Amazon has confirmed that it keeps transcripts and voice recordings for indefinite period of time, and only removes them if they’re manually deleted by users.
In a letter dated June 28, Amazon VP of public policy Brian Huseman told Coons:
“We retain customers’ voice recordings and transcripts until the customer chooses to delete them. When a customer deletes a voice recording, we delete the transcripts associated with the customer’s account of both of the customer’s request and Alexa’s response.”
“The American people deserve to understand how their personal data is being used by tech companies, and I will continue to work with both consumers and companies to identify how to best protect Americans’ personal information,” Coons said in a statement.
“Other requests, including setting reminders and alarms, would also remain saved”, Huseman noted, saying that this was a feature customers wanted.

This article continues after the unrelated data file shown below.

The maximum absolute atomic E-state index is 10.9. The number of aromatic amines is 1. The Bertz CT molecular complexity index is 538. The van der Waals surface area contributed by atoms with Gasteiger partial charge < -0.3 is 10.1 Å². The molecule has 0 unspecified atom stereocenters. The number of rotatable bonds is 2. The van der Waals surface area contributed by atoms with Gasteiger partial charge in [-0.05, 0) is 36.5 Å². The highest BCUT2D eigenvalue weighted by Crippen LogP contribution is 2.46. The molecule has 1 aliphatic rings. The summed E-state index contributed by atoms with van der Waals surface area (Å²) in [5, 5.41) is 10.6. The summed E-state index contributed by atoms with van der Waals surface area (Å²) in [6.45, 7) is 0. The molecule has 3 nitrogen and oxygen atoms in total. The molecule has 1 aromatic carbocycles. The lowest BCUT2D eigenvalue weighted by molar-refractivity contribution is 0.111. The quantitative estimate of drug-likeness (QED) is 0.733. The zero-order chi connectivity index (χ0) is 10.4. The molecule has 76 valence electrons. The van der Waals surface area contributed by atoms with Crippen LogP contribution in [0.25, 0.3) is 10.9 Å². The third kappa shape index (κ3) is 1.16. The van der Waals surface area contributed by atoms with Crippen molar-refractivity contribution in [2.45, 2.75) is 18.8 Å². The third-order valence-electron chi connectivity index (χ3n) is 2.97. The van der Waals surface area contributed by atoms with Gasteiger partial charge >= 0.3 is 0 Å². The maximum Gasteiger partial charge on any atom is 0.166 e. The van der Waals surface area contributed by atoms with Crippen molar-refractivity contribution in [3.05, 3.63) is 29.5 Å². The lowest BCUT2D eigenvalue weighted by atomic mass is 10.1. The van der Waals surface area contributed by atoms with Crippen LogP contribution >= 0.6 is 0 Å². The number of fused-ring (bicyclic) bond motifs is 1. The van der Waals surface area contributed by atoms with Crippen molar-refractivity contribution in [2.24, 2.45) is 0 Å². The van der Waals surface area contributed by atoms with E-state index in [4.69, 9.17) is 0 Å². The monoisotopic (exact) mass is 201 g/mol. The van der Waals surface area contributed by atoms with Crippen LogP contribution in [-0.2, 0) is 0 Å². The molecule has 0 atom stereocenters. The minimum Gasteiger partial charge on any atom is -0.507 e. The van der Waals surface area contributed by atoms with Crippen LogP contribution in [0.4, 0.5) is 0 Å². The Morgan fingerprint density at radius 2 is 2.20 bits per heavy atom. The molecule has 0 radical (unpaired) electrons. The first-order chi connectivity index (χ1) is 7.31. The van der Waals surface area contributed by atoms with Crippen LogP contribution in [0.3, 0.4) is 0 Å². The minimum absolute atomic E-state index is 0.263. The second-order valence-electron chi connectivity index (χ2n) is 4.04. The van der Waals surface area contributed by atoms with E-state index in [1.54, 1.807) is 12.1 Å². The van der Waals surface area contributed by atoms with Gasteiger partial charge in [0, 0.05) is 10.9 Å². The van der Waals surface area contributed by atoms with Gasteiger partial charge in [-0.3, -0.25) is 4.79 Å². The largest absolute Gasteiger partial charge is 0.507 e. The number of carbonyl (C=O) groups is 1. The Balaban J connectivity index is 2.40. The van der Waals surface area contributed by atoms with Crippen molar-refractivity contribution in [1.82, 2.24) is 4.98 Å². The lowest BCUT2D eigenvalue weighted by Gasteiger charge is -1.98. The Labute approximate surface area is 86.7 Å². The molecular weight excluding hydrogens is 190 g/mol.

“Customers would not want or expect deletion of the voice recording to delete the underlying data or prevent Alexa from performing the requested task,” Huseman said in his letter.
That feature raised concerns among privacy advocacy groups, which discovered that Alexa’s “Remember” feature didn’t delete information stored unless people called Amazon’s customer service to delete the entire profile. Amazon said it has since fixed the issue and called it a bug.
All of this comes under the domain of personal information, and Amazon storing this information can be considered a major privacy issue. Alexa is primarily used in Echo speakers and smart displays such as the Amazon Echo Show, and they have the ability to record – both sound and visuals – everything that is going on in your home.